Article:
Occupational Physicians Caution Use of Genetic Testing in the Workplace

Feb. 23, 2000
ACOEM recently applauded the efforts of the Clinton Administration in barring federal agencies from using genetic information in its hiring and promotion practices.

The American College of Occupational and Environmental Medicine (ACOEM) recently applauded the efforts of the Clinton Administration in barring federal agencies from using genetic information in its hiring and promotion practices.

In a statement ACOEM said it recognized that the greatest potential for the misuse of genetic testing in the workplace is discrimination in employability or insurability.

"Therefore, ACOEM strongly supports the development of federal policies which give workers the assurance that discrimination will not occur and which provide for the absolute confidentiality of genetic testing information."

Since 1994, ACOEM has cautioned that genetic testing should not be performed on current or prospective employees unless it is clear that the genetic trait being screened for would directly affect job performance, or would predispose a worker to significant, consistent adverse outcomes following an otherwise acceptable workplace exposure.

"Employees should always be informed of work-related genetic tests and should be able to participate on a voluntary basis," said ACOEM President Robert J. McCunney, M.D. "Employees must have a guarantee that test results will not be disclosed to others without their consent and they should have the right to obtain their test results upon request."

ACOEM's Code of Ethical Conduct prohibits physicians from releasing specific test results to employers, but does permit information that is derived from specific tests which would impact an employee's fitness to perform a particular job, to be given to employers.

According to ACOEM, the custodian of the workplace medical records, including genetic test information, should always be the physician or responsible health care provider.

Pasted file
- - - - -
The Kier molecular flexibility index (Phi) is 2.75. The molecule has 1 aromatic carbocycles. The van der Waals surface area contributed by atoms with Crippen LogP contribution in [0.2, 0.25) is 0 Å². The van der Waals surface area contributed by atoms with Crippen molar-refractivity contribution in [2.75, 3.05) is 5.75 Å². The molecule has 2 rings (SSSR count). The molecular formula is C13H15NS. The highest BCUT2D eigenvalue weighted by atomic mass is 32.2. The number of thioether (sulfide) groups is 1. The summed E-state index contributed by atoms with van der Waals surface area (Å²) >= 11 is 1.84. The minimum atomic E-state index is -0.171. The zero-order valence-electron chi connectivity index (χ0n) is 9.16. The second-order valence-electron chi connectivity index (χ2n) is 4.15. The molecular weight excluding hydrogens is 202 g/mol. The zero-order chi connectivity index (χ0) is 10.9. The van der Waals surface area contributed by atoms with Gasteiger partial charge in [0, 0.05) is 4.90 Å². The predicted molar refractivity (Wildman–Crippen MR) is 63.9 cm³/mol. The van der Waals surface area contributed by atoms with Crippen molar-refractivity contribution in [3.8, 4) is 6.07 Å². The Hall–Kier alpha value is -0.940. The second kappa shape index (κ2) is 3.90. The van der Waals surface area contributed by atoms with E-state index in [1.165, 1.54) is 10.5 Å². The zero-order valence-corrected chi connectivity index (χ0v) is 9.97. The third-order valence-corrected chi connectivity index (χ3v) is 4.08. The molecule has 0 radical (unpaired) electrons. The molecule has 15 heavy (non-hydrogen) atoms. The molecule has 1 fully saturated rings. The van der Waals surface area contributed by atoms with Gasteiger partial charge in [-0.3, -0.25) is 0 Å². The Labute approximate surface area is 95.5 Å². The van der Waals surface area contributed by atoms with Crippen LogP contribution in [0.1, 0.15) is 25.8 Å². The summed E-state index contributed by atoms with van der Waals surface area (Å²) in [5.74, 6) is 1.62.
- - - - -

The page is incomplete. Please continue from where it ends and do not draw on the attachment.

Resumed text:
"If performed, genetic testing should always be accompanied by appropriate genetic counseling," said McCunney.

ACOEM also recommends that insurability decisions of employees by employers or others should not be based on genetic status or be used to make decisions on the issuance or pricing of healthcare insurance.

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Dave Blanchard, Editor-in-Chief: During his career Dave has led the editorial management of many of Endeavor Business Media's best-known brands, including IndustryWeekEHS Today, Material Handling & LogisticsLogistics Today, Supply Chain Technology News, and Business Finance. In addition, he serves as senior content director of the annual Safety Leadership Conference. With over 30 years of B2B media experience, Dave literally wrote the book on supply chain management, Supply Chain Management Best Practices (John Wiley & Sons, 2021), which has been translated into several languages and is currently in its third edition. He is a frequent speaker and moderator at major trade shows and conferences, and has won numerous awards for writing and editing. He is a voting member of the jury of the Logistics Hall of Fame, and is a graduate of Northern Illinois University.

Adrienne Selko, Senior Editor: In addition to her roles with EHS Today and the Safety Leadership Conference, Adrienne is also a senior editor at IndustryWeek and has written about many topics, with her current focus on workforce development strategies. She is also a senior editor at Material Handling & Logistics. Previously she was in corporate communications at a medical manufacturing company as well as a large regional bank. She is the author of Do I Have to Wear Garlic Around My Neck?, which made the Cleveland Plain Dealer's best sellers list.

Nicole Stempak, Managing Editor:  Nicole Stempak is managing editor of EHS Today and conference content manager of the Safety Leadership Conference.

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